ANDERSON — Ashley Gray was more than willing to drive from New Castle to Anderson to help ease the pain in her teeth.
Gray was among dozens of patients Saturday who came to Free Dentistry Day at Anderson Family Dental, 777 Broadway. Although Gray, 28, got in line at 7 a.m., it was particularly rewarding for her. She has no dental insurance.
“I think it is a wonderful thing for people who are not able to afford it,” she said. “I’ve been here all day, but it was worth it to get rid of the pain.”
Normally there is a catch when something is offered for free, but that was not the case for the 85 patients who had their teeth cleaned, filled or pulled on Saturday.
It really was a free service.
Anderson Family Dental provided more than $29,000 in services to those in need. The dental work, offered to people of all ages, did not have any income requirements or limitations and was well attended, officials said. More than 1,200 people had liked and shared the news of the event on Facebook weeks before the event and more than 12,000 had viewed the announcement.
Dr. Devanshu Chowdhary, a dentist at Anderson Family Dental, said each procedure was averaging about 15 to 30 minutes.
The first patients arrived at 3:30 a.m.
“I have no idea how many people we have seen,” Chowdhary said around 2 p.m. “We decided to do this to give back to the community.”
The free services helped those like Traci Smith, 22, Anderson, who also has no dental insurance. Smith sat for hours on the blacktop parking lot outside the dentistry waiting to have a cavity filled.
“They have been awesome,” Smith said.
Kate Wright, a practice administrator for the dental office, organized the day of free services and said this was the first time the free services had been offered by Anderson Family Dental. The event will be an annual one, she said.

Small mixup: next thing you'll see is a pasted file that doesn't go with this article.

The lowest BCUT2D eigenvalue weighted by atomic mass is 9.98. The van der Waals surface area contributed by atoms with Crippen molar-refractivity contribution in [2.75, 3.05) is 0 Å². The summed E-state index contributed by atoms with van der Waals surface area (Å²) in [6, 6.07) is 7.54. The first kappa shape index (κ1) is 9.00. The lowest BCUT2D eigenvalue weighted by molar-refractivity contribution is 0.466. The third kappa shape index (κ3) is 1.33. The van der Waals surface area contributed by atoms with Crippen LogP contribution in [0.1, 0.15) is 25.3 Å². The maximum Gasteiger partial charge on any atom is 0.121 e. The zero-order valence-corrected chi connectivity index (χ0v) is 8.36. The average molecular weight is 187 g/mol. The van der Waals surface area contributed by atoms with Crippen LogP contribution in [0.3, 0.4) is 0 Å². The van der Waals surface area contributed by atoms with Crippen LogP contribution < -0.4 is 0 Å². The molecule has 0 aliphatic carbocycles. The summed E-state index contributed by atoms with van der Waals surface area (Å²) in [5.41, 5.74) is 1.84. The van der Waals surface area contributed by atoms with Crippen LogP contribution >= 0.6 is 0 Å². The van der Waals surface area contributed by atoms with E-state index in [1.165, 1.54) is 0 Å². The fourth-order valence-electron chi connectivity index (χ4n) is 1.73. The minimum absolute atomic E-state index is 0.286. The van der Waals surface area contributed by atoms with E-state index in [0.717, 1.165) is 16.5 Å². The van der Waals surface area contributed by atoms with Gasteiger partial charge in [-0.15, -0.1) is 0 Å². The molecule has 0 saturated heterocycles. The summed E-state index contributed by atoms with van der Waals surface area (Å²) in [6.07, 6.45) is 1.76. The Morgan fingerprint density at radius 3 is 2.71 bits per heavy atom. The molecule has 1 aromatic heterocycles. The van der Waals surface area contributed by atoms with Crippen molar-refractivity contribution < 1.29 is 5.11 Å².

“Next year we will probably do things a little differently,” Wright said. “I wish there were other doctors in the area that would do it.”
Patrick Berryman, 21, Anderson, waited for more than seven hours for a tooth extraction that would have cost him between $180 to $300. Berryman said his tooth was broken and he had been dealing with the pain for about two years.
“I’ve never heard of free dentistry,” he said. “I did not know what to expect.”
Unfortunately, Berryman was told he would have to come back to receive his free extraction on another day.
Many people were turned away after 1 p.m. when organizers realized they were at their capacity to treat those already waiting in line before a 3 p.m. cutoff time. Coupons for discounted services were given to those who could not receive services. Some who had waited most of the day, like Berryman, were told they would have to come back on another day for their free service.
Darlene Beck-Williams, Anderson, brought her grandson, Jayvierir Williams, 3, to have his teeth cleaned, but she was one of the many people who were given a coupon to later receive discounted services.
“We wanted to get a cleaning and see what is going on with our teeth,” she said. “When I read about it I could not believe it was free. I was a little shocked.”
Chowdhary said the best advice he can give people to prevent major dental costs is to receive regular dental care. He said too often people choose to neglect their dental work until major procedures are required.
“With regular care we can catch things when they are smaller and not only is it easier to care for them when they are smaller, it is cheaper than if you wait,” he said.
Like Traci L. Moyer on Facebook and follow her @ moyyer on Twitter, or call 648-4250.
Dental facts According to the American Dental Association, about half of all lower income Americans did not visit a dentist, and a little over a third admit to living with an untreated cavity.